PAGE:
I've been surprised at all the good responses I've received from readers.  Seems like information on ham rotator repairs should be all over the Internet but it's been pretty scarce so I'm glad I took the time to write it.   Actually, the rotor I was rebuilding in the article has now replaced my Tail-Twister on my biggest tower so the TT is now down and waiting for me to do a complete rebuild on it.  I haven't quite worked up the energy to do that but it's a "soon to be done" project.  When I do, I'll take lots of pictures and write up a sequel with it.

 Lastly, if the motor still turns, the electrical connections can still be made, the case can still be securely held together and the mounting pieces are still in good shape, you should be able to rebuild this one and get some good use from it.  Age alone, doesn't always make something bad.  (Hmmm.... I just had a birthday.......... let me see if what I'm writing you is about rotators or something else....)  Anyway, good luck on your project.  I hope this has given you some ideas and some help.

73,

 Jim - K5LAD


#2.

HI JIM

DISREGARD MY LAST EMAIL, THE SEND WAS CLICKED BEFORE I FINISHED. I TOOK THE ROTER BACK APART AND FOUND MY PROBLEM WITH THE BOTTOM ISSUES. THE NEW PROBLEM MY ROTOR WILL ONLY GO IN ONE DIRECTION I DID NOT MARKED IT BEFORE STARTING.  I CHANGED THE TERMINAL STRIP 1-8, REWIRING IT; THE ROTOR HAD A LOT OF RUST SO I CHANGED RUSTED PARTS ALSO. EVERY THING WAS WORKING FINE BEFORE I WORKED ON IT (SMILE).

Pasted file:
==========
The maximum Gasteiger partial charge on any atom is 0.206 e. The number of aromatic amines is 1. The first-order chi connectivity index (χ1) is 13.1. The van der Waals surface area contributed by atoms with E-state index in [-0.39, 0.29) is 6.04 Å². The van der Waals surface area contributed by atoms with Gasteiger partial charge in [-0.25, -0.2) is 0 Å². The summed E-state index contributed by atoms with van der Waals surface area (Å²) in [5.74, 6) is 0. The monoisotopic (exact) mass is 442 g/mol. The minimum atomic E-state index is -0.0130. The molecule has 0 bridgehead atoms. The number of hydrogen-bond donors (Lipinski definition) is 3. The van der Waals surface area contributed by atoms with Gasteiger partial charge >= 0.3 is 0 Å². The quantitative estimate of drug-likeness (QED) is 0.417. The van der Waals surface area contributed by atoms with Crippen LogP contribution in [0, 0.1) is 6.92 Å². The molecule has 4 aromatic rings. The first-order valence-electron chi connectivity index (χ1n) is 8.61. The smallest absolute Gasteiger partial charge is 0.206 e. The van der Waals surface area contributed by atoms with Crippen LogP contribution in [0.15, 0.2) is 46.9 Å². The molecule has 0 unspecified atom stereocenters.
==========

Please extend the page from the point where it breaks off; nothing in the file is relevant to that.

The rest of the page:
I HAD THE ROTOR AND ANTENNA TAKEN DOWN TO CHANG ANTENNA, THE PERSON TAKING IT DOWN BROKE 2 BOLT IN THE BOTTOM SO I TOOK IT APART TO GET THE BOLT OUT. THE ROTOR HAS A LOT OF RUST SO I CLEANED IT CHANGED ALL RUSTED PARTS. NEW PROBLEM THE METER DOES NOT APPEAR TO INDOCATE OR MOVE, ROTOR WILL GO ONLY IN ONE DIRECTION. THANKS FOR ANY HELP!

 BILL    KA4---

-----Original Message-----

Sent: Wednesday, December 19, 2007 2:01 PM

To: Bill

Subject: Re: HAM 4 PROBLEM

 Hi Bill --

I don't think you're going to like my answer.  That answer is:  To keep from having the bottom not fit when the rotor is reassembled, you must mark the pieces BEFORE you take it apart.  My experience has been, it will always go back together correctly if it's reassembled the same way it came apart.